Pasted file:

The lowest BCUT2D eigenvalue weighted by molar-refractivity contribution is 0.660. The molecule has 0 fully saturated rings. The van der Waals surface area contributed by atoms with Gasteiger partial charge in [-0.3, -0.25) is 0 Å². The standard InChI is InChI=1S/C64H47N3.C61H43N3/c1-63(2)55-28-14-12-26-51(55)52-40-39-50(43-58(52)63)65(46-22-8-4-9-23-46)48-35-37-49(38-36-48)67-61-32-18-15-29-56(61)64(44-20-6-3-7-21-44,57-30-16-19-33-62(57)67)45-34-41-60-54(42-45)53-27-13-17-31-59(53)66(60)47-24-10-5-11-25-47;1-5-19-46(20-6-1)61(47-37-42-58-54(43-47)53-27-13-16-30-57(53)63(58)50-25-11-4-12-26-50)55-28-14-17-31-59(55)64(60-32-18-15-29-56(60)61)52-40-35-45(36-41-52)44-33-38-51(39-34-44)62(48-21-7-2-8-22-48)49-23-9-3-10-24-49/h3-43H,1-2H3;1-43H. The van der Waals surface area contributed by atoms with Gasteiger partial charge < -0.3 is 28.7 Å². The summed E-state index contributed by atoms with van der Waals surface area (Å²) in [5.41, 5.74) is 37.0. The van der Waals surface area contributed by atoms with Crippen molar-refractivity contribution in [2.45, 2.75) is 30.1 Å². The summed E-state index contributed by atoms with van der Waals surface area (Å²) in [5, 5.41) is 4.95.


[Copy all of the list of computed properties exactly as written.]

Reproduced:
The lowest BCUT2D eigenvalue weighted by molar-refractivity contribution is 0.660. The molecule has 0 fully saturated rings. The van der Waals surface area contributed by atoms with Gasteiger partial charge in [-0.3, -0.25) is 0 Å². The standard InChI is InChI=1S/C64H47N3.C61H43N3/c1-63(2)55-28-14-12-26-51(55)52-40-39-50(43-58(52)63)65(46-22-8-4-9-23-46)48-35-37-49(38-36-48)67-61-32-18-15-29-56(61)64(44-20-6-3-7-21-44,57-30-16-19-33-62(57)67)45-34-41-60-54(42-45)53-27-13-17-31-59(53)66(60)47-24-10-5-11-25-47;1-5-19-46(20-6-1)61(47-37-42-58-54(43-47)53-27-13-16-30-57(53)63(58)50-25-11-4-12-26-50)55-28-14-17-31-59(55)64(60-32-18-15-29-56(60)61)52-40-35-45(36-41-52)44-33-38-51(39-34-44)62(48-21-7-2-8-22-48)49-23-9-3-10-24-49/h3-43H,1-2H3;1-43H. The van der Waals surface area contributed by atoms with Gasteiger partial charge < -0.3 is 28.7 Å². The summed E-state index contributed by atoms with van der Waals surface area (Å²) in [5.41, 5.74) is 37.0. The van der Waals surface area contributed by atoms with Crippen molar-refractivity contribution in [2.45, 2.75) is 30.1 Å². The summed E-state index contributed by atoms with van der Waals surface area (Å²) in [5, 5.41) is 4.95.